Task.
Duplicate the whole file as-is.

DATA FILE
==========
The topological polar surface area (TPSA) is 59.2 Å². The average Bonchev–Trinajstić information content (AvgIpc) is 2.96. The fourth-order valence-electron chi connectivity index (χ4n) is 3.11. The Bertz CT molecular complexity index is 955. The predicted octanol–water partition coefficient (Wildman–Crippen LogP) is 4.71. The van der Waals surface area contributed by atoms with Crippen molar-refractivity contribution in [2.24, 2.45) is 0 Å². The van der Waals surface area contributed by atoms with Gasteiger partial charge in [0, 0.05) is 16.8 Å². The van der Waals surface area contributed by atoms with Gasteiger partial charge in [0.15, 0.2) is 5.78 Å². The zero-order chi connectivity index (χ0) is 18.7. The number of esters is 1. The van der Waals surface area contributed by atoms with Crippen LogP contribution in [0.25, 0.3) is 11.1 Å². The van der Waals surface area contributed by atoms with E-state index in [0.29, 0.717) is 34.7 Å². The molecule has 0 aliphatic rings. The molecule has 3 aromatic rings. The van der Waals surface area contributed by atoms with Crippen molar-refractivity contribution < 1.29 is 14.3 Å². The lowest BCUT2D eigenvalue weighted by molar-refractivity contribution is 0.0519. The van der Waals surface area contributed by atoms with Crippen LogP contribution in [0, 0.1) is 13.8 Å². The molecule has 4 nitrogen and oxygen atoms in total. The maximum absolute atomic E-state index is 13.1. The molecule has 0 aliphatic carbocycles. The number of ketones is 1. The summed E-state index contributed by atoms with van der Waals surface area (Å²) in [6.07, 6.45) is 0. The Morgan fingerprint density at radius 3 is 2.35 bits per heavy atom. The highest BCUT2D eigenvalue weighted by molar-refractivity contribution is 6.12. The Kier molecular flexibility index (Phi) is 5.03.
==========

The topological polar surface area (TPSA) is 59.2 Å². The average Bonchev–Trinajstić information content (AvgIpc) is 2.96. The fourth-order valence-electron chi connectivity index (χ4n) is 3.11. The Bertz CT molecular complexity index is 955. The predicted octanol–water partition coefficient (Wildman–Crippen LogP) is 4.71. The van der Waals surface area contributed by atoms with Crippen molar-refractivity contribution in [2.24, 2.45) is 0 Å². The van der Waals surface area contributed by atoms with Gasteiger partial charge in [0, 0.05) is 16.8 Å². The van der Waals surface area contributed by atoms with Gasteiger partial charge in [0.15, 0.2) is 5.78 Å². The zero-order chi connectivity index (χ0) is 18.7. The number of esters is 1. The van der Waals surface area contributed by atoms with Crippen LogP contribution in [0.25, 0.3) is 11.1 Å². The van der Waals surface area contributed by atoms with E-state index in [0.29, 0.717) is 34.7 Å². The molecule has 0 aliphatic rings. The molecule has 3 aromatic rings. The van der Waals surface area contributed by atoms with Crippen molar-refractivity contribution < 1.29 is 14.3 Å². The lowest BCUT2D eigenvalue weighted by molar-refractivity contribution is 0.0519. The van der Waals surface area contributed by atoms with Crippen LogP contribution in [0, 0.1) is 13.8 Å². The molecule has 4 nitrogen and oxygen atoms in total. The maximum absolute atomic E-state index is 13.1. The molecule has 0 aliphatic carbocycles. The number of ketones is 1. The summed E-state index contributed by atoms with van der Waals surface area (Å²) in [6.07, 6.45) is 0. The Morgan fingerprint density at radius 3 is 2.35 bits per heavy atom. The highest BCUT2D eigenvalue weighted by molar-refractivity contribution is 6.12. The Kier molecular flexibility index (Phi) is 5.03.